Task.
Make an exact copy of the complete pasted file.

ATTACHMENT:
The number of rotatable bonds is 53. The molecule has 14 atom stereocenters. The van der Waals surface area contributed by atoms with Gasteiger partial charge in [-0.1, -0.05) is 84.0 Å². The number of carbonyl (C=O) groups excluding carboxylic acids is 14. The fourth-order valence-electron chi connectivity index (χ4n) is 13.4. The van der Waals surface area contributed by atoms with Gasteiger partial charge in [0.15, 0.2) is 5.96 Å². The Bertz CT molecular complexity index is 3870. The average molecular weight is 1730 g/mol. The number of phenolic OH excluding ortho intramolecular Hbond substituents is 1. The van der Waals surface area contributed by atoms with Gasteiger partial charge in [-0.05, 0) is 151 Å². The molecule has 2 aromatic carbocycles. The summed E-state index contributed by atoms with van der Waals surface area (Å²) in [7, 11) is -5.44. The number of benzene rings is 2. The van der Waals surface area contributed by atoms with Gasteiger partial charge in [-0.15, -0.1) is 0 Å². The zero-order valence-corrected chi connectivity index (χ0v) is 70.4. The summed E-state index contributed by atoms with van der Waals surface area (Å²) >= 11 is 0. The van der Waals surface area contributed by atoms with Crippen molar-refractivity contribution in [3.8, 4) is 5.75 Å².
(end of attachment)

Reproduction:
The number of rotatable bonds is 53. The molecule has 14 atom stereocenters. The van der Waals surface area contributed by atoms with Gasteiger partial charge in [-0.1, -0.05) is 84.0 Å². The number of carbonyl (C=O) groups excluding carboxylic acids is 14. The fourth-order valence-electron chi connectivity index (χ4n) is 13.4. The van der Waals surface area contributed by atoms with Gasteiger partial charge in [0.15, 0.2) is 5.96 Å². The Bertz CT molecular complexity index is 3870. The average molecular weight is 1730 g/mol. The number of phenolic OH excluding ortho intramolecular Hbond substituents is 1. The van der Waals surface area contributed by atoms with Gasteiger partial charge in [-0.05, 0) is 151 Å². The molecule has 2 aromatic carbocycles. The summed E-state index contributed by atoms with van der Waals surface area (Å²) in [7, 11) is -5.44. The number of benzene rings is 2. The van der Waals surface area contributed by atoms with Gasteiger partial charge in [-0.15, -0.1) is 0 Å². The zero-order valence-corrected chi connectivity index (χ0v) is 70.4. The summed E-state index contributed by atoms with van der Waals surface area (Å²) >= 11 is 0. The van der Waals surface area contributed by atoms with Crippen molar-refractivity contribution in [3.8, 4) is 5.75 Å².